High-dose MT induces upregulation of FGF19 in HNSCC cells via ATF4. a The effects of high and low dose of MT on the activation of elF2α-ATF4-FGF19 signaling pathway in the indicated cell lines following MT treatment for 12 h. b MTNR1A mRNA levels in HNSCC cell lines and normal oral keratinocytes (hTERT). c, d The effects of high and low dose of MT on the increase of FGF19 levels in the orthotopic mouse tongue tumor model. The xenografts were harvested for western blotting analysis (c) after homogenization and IHC with the anti-FGF19 antibody (d). In (d), arrows indicate FGF19-positive tumor cells in the HN12-derived tumor xenografts. e The protein levels of FGF19 in human primary HNSCC tissues with high or low levels of serum MT determined by IHC. In (d, e), quantitative data are shown in the right panels. f, g The effect of ATF4 knockdown on FGF19 expression in HN12 cells at either protein (f) or mRNA levels (g). h The binding of ATF4 on the FGF19 gene promoter determined by ChIP-qPCR assay. A putative ATF4 binding site (AARE) on the FGF19 gene promoter is shown in the cartoon (above). i The enrichment of ATF4 on the FGF19 gene promoter determined by ChIP-qPCR assay in the presence or absence of 5 mM MT. *p < 0.05; **p < 0.01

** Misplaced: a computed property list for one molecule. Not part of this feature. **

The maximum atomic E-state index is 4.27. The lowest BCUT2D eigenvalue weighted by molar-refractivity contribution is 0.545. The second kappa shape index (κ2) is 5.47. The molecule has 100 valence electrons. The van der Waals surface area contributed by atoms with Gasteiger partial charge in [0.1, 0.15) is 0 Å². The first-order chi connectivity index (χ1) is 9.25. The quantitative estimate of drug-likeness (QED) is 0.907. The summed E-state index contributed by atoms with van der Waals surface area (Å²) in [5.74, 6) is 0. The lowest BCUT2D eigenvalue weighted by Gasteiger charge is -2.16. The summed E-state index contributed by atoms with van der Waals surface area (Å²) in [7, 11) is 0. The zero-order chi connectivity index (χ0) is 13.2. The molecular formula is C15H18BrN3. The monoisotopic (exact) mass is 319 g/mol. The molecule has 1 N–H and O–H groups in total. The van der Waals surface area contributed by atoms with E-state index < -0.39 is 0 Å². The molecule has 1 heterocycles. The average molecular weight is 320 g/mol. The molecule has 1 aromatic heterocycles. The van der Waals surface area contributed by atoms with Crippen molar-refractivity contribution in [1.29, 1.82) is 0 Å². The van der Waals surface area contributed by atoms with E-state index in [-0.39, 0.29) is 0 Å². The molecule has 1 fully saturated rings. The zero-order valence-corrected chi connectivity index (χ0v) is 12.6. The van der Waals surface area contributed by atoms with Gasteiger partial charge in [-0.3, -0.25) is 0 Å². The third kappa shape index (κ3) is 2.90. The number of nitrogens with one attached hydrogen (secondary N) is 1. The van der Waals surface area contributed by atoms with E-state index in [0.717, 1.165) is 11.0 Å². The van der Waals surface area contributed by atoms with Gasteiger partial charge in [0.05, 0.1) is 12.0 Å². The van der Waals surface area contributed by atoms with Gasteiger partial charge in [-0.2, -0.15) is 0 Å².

To determine the clinical correlation between serum FGF19 and MT concentrations, we collected blood samples from age-matched healthy people and HNSCC patients. ELISA analysis showed higher levels of serum MT levels, but not serum FGF19 in the blood of HNSCC patients compared with the healthy cohort (Supplementary Figure S2A). Spearman’s rank correlation coefficient analysis demonstrated no good correlation of the serum FGF19 level with MT in the HNSCC patient cohort (Supplementary Figure S2B), suggesting that MT has no significant influence on systemic levels of FGF19 in HNSCC patients. However, IHC data from this cohort rendered that patients with high concentrations of serum MT had significantly higher FGF19 protein levels in tumor tissues than those with low concentrations of serum MT (Fig. 2e). These findings imply that serum MT is one possible contributing factor to the upregulation of FGF19 in HNSCC.

Next, we depleted ATF4 expression in HN12 cells and measured the FGF19 expression in the presence or absence of 5 mM MT (Fig. 2f). While the addition of MT increased FGF19 levels in the knockdown control cells, no changes in FGF19 levels were detected in either MT treated or non-treated cells when ATF4 was depleted (Fig. 2g). ChIP-qPCR assays clearly showed ATF4 bound to the FGF19 promoter in HN12 cells (Fig. 2h) and increased amount of ATF4 at the FGF19 promoter binding site in the presence of 5 mM MT (Fig. 2i), indicating that MT-induced ER stress promotes ATF4 upregulation, which in turn transcriptionally activates FGF19 in HNSCC cells.